There are two red sponge nudibranchs in the photo above. See if you can see them: a bigger one just above the snail, and a smaller one to the right of the image. They are perfectly camouflaged!
Dates to diarise
The next ScubaPro Day is on Saturday 26 October. On that day we will be spending some time in airports on our way back from the Red Sea, so unfortunately our boat won’t be participating. If you’re keen to do some cheap boat dives and maybe try out some ScubaPro gear, however, diarise the date. More information will be provided in the next few weeks.
The next Cape Town Dive Festival is on 2-3 May 2014. More information on that will be revealed in the coming months, I imagine.
Hi divers We had really good conditions last weekend with Saturday being the best. We dived Photographer’s Reef and Roman Rock. Sunday was good at Photographer’s Reef and the Brunswick, but you could see signs of red tide coming and by Monday it was all over False Bay. On Tuesday the swell and the red tide messed up the diving. There are still patches of red tide about but it is not widespread, so odds are good for a diving weekend.
Long weekend plans
This weekend, Friday and Saturday are the days I believe will be best for diving. Sunday will be too windy. There is not much swell about but there is currently a south easterly wind which comes straight into False Bay. My guess is that we will be better off launching from Hout Bay. The sea temperature in False Bay is around 14 degrees, as is the Atlantic, but the weather buoy off Kommetjie shows a temperature drop which usually indicates improving viz. Either way, the plan is to launch at 10.00am and 12.30pm. Neither days will be dives deeper than 18 metres as I have Open Water students on the boat. If you want to get wet, text me and I’ll put you on the list.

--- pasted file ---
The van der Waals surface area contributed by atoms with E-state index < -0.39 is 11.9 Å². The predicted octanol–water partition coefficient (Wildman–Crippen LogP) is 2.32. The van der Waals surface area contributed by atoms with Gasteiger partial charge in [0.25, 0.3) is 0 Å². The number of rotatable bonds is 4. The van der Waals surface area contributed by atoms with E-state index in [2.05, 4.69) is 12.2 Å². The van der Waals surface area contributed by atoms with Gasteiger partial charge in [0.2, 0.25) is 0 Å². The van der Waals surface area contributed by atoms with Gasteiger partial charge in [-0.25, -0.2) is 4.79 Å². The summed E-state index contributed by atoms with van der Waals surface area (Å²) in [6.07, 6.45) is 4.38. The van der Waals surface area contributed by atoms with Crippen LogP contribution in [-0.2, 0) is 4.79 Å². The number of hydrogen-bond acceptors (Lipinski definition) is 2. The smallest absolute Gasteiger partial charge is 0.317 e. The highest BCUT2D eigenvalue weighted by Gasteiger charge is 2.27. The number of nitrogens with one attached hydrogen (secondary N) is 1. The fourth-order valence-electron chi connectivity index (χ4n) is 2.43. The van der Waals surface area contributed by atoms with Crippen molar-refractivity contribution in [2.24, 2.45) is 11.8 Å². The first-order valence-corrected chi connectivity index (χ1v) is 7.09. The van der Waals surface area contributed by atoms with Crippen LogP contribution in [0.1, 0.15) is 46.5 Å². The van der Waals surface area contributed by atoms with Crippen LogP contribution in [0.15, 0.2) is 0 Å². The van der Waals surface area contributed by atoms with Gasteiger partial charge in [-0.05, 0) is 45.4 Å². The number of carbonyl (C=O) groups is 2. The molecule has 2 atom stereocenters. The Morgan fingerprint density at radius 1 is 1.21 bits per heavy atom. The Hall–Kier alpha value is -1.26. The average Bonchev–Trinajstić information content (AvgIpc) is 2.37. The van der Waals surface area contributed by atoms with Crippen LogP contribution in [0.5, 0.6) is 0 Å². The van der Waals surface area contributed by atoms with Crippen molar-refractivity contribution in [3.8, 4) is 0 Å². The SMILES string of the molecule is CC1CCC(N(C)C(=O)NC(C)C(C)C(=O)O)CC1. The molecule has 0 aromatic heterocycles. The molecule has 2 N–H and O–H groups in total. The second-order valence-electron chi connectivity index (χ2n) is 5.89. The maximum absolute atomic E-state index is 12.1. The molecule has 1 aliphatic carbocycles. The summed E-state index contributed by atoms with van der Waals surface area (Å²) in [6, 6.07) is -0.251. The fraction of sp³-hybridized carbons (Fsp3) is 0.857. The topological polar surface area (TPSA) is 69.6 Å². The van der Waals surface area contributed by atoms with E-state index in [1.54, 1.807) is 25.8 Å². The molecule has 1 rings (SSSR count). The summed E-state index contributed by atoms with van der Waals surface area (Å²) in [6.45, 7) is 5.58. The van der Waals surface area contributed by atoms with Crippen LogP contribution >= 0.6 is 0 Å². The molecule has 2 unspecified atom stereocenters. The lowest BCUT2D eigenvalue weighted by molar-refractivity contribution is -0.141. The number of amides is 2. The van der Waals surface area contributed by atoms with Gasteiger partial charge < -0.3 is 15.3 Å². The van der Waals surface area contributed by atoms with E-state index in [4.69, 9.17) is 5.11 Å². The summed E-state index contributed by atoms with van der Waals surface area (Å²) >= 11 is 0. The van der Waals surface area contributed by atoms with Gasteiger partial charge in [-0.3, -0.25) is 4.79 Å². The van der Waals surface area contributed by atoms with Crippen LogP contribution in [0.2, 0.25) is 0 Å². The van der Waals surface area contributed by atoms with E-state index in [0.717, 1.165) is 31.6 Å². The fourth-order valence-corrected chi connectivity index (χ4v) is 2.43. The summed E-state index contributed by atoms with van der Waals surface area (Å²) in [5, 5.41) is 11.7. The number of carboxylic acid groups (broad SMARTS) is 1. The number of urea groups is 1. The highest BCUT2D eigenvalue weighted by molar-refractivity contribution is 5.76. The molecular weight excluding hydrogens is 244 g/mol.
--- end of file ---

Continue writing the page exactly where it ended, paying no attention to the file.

Free dives for ladies on Friday
Being Women’s Day on Friday, our lady divers will be given a free boat dive to say thanks for never understanding that men don’t need veggies! Cake, yes, any time. But no veggies. One free dive per lady, and kit rental is not included. First come first served! All of you, ladies and gentlemen, must have an up to date MPA permit please. Go to the post office and get one, and bring it with you on the boat.
I will be out of action on the weekend of 24-25 August. Luckily for you, if you want to dive, OMSAC are holding a Treasure Hunt, and you can join one of the boats going out on that day. We went two years ago and it was great fun. The event details are here. If you need a heart to heart and some encouragement to be adventurous, let me know!